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Perfect blend of inner and outer world
Diaries are different projects to do well. It is so easy either to become solipsistic and lose sight of anything that is outside of the scope of film makers own lens; or else the cameramen becomes anonymous and the project becomes about everying except the author, and moves into documentary territory.
The Perlov Diaries work so well, for several reasons: Firstly, as in any Diary they focus on the man himself, his immediate friends, family, colleagues and acquanances. And through the 6 volumes, we get to understand about his background, his history and his world view. This he does without becomes overly trivial or didactic. Your knowledge of him build over time, and you develop a real relationship with the man behind the lens.
Secondly, is the historical perspective of the world in which he (and his family) live. This is Israel of the 1970s/1980s. A period of continual battle and strugggle, both inside and out of the ever shifting national borders. The context and viewpoint from within the country is important, as are his views and recctions as an ordinary citizen of the state.
Finally is the craft. Perlov starts off as an 'amateur', playing with the format and the technology. You see him develop his art, but he is a pro. So the final product catches the perfect balance between 'home movies' and 'made for TV documentary'. They never shake off the fact that is is just a man and a very simple hand-held movie camera, but are beautifully edited to maintain a flow and balance that is of broadcast standard. The edit retains the balance between the personal and global; trivia and portentous; and as he and his family grow and mature. He takes you with you on that journey.
This is not 'art house', 'avant garde' or 'trivial'. This is a serious good, fascinating snapshot of the right man, in the right place, at the right time.
Falls between film and theatre.
Regardless of the quality or nature of the play itself, as a movie this sucks.
One of the joys of live performance is seeing the wide view as well as focussing in on an individual. Attending Opera and musical theatre is all about feeling the energy of the live performance. Its not about perfect notes and multiple takes to splice together to get the definitive take. Movies allow a director to do just that - take multiple views/play/mix/merge and create something that you cant do in a single take on a single set.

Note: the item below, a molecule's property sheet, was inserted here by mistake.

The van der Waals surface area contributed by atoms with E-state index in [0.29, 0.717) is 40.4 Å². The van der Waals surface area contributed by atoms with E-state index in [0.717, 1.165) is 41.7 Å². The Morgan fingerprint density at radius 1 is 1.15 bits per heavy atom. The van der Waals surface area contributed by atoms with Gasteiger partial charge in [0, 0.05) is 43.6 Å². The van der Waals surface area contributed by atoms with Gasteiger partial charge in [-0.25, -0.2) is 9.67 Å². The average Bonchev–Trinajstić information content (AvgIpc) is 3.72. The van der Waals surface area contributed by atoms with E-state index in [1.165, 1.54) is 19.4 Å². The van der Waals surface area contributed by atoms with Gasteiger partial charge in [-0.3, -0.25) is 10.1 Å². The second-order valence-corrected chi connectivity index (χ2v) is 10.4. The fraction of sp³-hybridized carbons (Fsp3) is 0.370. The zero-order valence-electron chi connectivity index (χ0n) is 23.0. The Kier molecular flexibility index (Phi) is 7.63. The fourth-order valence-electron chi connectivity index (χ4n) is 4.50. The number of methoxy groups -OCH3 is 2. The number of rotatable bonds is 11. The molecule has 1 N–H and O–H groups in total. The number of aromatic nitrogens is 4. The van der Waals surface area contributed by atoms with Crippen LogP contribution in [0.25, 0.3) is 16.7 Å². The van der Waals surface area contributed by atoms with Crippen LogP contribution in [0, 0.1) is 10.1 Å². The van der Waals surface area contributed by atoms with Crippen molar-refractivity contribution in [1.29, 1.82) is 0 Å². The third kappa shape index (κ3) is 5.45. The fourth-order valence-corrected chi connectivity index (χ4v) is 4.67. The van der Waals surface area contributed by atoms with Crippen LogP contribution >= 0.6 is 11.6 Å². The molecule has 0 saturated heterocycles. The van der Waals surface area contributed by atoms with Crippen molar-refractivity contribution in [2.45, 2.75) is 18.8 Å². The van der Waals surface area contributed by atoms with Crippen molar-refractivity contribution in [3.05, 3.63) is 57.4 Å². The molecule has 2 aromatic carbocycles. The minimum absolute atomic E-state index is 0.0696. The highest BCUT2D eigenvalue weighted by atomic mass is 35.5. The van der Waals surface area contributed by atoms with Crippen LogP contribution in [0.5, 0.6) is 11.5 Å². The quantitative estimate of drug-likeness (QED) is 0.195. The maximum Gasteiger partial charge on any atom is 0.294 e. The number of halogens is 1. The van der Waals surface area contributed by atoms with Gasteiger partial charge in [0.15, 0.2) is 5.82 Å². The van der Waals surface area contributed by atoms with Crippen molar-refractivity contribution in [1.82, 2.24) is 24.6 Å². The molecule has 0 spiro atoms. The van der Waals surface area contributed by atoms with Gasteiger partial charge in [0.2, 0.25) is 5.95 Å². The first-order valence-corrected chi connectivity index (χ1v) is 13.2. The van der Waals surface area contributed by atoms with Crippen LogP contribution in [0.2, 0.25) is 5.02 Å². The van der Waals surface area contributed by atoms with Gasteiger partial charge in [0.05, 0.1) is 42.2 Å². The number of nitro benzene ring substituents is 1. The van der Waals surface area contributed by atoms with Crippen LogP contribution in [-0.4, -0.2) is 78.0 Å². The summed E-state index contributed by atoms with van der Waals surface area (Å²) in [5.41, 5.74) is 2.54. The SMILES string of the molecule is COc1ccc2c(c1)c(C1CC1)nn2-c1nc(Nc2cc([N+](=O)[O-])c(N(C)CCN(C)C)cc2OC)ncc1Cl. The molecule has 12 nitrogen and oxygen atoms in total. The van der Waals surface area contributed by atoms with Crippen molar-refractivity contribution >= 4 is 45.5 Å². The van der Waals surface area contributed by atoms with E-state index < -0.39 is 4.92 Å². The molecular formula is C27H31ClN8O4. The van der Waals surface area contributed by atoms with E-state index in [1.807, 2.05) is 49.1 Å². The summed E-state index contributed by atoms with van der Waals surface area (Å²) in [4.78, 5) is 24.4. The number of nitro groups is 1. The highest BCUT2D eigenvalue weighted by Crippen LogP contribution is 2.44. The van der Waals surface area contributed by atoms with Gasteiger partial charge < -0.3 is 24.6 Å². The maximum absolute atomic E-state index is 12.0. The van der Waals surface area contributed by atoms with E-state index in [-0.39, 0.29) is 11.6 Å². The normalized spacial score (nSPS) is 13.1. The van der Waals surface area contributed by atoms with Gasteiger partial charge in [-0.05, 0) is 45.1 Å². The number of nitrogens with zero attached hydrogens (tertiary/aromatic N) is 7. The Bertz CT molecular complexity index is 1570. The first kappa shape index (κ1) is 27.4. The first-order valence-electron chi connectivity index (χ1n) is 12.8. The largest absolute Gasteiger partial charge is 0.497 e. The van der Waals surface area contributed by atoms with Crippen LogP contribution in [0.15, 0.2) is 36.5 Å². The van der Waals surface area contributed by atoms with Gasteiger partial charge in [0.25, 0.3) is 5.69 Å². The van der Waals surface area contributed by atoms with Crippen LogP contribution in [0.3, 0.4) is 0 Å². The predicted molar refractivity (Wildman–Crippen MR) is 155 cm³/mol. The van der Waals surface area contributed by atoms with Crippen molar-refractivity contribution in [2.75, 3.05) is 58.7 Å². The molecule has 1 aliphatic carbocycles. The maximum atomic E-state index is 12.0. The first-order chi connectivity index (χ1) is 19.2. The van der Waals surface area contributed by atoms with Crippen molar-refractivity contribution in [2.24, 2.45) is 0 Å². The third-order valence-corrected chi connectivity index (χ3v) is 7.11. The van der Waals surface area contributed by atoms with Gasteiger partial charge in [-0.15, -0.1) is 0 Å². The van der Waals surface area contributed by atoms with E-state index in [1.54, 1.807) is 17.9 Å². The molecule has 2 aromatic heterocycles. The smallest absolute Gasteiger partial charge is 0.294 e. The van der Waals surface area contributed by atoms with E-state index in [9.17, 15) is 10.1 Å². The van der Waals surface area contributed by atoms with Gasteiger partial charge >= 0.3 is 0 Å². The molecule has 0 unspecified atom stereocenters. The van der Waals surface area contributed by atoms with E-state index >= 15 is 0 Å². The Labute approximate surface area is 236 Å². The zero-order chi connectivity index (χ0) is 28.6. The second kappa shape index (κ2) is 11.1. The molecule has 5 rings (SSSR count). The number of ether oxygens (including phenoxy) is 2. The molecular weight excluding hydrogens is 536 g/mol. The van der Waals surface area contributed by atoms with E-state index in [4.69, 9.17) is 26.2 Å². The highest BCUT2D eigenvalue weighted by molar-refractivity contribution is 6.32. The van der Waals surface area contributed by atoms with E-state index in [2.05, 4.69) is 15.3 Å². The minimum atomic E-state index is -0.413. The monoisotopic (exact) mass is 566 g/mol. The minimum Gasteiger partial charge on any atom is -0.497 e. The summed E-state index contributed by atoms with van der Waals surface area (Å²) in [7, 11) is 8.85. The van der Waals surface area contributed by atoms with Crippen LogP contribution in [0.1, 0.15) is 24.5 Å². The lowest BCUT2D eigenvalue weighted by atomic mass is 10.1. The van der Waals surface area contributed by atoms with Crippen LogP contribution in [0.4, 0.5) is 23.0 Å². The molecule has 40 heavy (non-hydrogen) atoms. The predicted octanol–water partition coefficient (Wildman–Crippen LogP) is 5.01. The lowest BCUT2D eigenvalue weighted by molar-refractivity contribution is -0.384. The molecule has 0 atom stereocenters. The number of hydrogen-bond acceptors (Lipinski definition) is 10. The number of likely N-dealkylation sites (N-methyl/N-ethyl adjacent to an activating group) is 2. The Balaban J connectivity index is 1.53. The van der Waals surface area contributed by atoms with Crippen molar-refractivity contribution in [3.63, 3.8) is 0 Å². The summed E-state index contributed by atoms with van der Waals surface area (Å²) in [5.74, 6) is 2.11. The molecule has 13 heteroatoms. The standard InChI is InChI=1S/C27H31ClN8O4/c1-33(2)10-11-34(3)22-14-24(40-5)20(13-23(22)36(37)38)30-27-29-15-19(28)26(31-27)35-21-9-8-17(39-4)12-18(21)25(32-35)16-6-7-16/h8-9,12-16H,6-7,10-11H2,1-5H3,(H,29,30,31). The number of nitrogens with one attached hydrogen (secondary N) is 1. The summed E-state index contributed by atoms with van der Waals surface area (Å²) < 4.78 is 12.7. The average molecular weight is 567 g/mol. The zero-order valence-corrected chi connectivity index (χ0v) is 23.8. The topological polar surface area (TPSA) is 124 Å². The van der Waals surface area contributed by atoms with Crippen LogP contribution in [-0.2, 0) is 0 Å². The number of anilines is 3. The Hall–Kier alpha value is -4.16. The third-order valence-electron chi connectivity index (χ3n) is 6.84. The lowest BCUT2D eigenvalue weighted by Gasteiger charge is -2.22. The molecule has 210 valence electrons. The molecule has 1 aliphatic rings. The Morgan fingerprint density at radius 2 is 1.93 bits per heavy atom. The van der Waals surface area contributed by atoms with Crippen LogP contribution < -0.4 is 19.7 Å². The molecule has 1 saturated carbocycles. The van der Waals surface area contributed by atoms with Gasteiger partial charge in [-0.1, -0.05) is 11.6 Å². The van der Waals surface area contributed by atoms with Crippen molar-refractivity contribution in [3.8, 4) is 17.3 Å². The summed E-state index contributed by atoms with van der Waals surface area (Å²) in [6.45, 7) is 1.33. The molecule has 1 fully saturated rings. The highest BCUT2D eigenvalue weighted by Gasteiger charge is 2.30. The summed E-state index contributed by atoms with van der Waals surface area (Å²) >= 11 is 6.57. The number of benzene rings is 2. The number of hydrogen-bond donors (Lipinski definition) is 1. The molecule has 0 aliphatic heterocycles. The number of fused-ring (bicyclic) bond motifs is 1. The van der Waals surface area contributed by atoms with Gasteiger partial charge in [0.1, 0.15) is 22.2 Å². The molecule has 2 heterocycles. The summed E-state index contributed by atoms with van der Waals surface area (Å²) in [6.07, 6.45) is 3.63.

This release manages to take miss the important parts of both genres and create a simplistic reproduction of live event. A bit like that poster of a famous painting you had in your student dorm.
When the director moves in for a close up, you find you lose view of what's happening in the background. The crowd obviously enjoy it, but as a viewer a further step removed, that live electricity is lost. If you cant see it live, then this is as decent substitute. If youve seen it and want to relive it - fine.It does the job well.
However, as a piece of cinema it fails. It adds nothing. Keep it on IMMD, but is somewhere outside of the Movie section. Because it just plain isnt one.
Mediocre at best
Having seen and been blown away by the integrity, power, humour and intelligence of Festen (the first Dogme film by Thomas Winterberg), I was looking forward to see how the 'super star' of the genre would perform.
Well, the contrast could not have been wider.
Despite the constraints of the manifesto, Feston is well filmed, directed and acted and shows how the principle of the manifesto are not a bar to creating a quality work of art. The Idiots by contrast feels very much to be a student project, where the ego of the director is the most important thing on show, as he very obviously sticks to fingers up to societal norms like a precocious teenagers first rails against his parents. However. approaching the year 2000, sex as a means to shock is pretty passe and whilst the use of disability/mental health is more brave it is a pretty shallow attempt with the poor quality of the general film making detracting from any points that might have been made (even if those points are pretty thin, and again feel like the naive fumblings of an undergraduate rather than a progressive experimental film maker with an advanced social conscience).
Interesting as a point in history in an influential movement but adds very little cinematically.
2nd rate imitation of bad US action movies
a bad parody of an American block bluster.
this is badly acted, poorly written and hits every single cliche of the 'leave your brain at the foyer' lads movie.